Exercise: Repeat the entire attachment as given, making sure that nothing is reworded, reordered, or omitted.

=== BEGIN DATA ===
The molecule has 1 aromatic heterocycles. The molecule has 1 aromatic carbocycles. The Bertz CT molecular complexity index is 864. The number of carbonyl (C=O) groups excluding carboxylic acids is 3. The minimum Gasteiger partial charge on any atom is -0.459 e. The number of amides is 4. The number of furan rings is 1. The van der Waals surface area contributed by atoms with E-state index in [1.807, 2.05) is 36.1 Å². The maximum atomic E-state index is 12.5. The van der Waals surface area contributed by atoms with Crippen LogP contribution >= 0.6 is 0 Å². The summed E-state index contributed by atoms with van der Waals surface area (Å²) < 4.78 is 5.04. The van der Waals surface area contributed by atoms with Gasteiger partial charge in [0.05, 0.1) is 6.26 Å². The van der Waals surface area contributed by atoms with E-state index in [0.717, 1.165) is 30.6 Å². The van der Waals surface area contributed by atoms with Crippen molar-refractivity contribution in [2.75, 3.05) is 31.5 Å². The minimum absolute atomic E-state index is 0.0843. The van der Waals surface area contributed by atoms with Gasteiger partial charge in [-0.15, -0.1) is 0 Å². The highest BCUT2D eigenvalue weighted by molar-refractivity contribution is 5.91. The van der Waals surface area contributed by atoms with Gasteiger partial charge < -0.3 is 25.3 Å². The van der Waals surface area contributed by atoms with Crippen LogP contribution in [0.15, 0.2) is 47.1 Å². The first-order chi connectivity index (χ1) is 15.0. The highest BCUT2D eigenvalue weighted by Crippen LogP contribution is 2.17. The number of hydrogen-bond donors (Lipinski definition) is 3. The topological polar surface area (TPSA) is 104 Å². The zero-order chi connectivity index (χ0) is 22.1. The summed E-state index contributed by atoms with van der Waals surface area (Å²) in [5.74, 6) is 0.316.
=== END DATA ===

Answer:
The molecule has 1 aromatic heterocycles. The molecule has 1 aromatic carbocycles. The Bertz CT molecular complexity index is 864. The number of carbonyl (C=O) groups excluding carboxylic acids is 3. The minimum Gasteiger partial charge on any atom is -0.459 e. The number of amides is 4. The number of furan rings is 1. The van der Waals surface area contributed by atoms with E-state index in [1.807, 2.05) is 36.1 Å². The maximum atomic E-state index is 12.5. The van der Waals surface area contributed by atoms with Crippen LogP contribution >= 0.6 is 0 Å². The summed E-state index contributed by atoms with van der Waals surface area (Å²) < 4.78 is 5.04. The van der Waals surface area contributed by atoms with Gasteiger partial charge in [0.05, 0.1) is 6.26 Å². The van der Waals surface area contributed by atoms with E-state index in [0.717, 1.165) is 30.6 Å². The van der Waals surface area contributed by atoms with Crippen molar-refractivity contribution in [2.75, 3.05) is 31.5 Å². The minimum absolute atomic E-state index is 0.0843. The van der Waals surface area contributed by atoms with Gasteiger partial charge in [-0.15, -0.1) is 0 Å². The highest BCUT2D eigenvalue weighted by molar-refractivity contribution is 5.91. The van der Waals surface area contributed by atoms with Gasteiger partial charge < -0.3 is 25.3 Å². The van der Waals surface area contributed by atoms with Crippen LogP contribution in [0.15, 0.2) is 47.1 Å². The first-order chi connectivity index (χ1) is 15.0. The highest BCUT2D eigenvalue weighted by Crippen LogP contribution is 2.17. The number of hydrogen-bond donors (Lipinski definition) is 3. The topological polar surface area (TPSA) is 104 Å². The zero-order chi connectivity index (χ0) is 22.1. The summed E-state index contributed by atoms with van der Waals surface area (Å²) in [5.74, 6) is 0.316.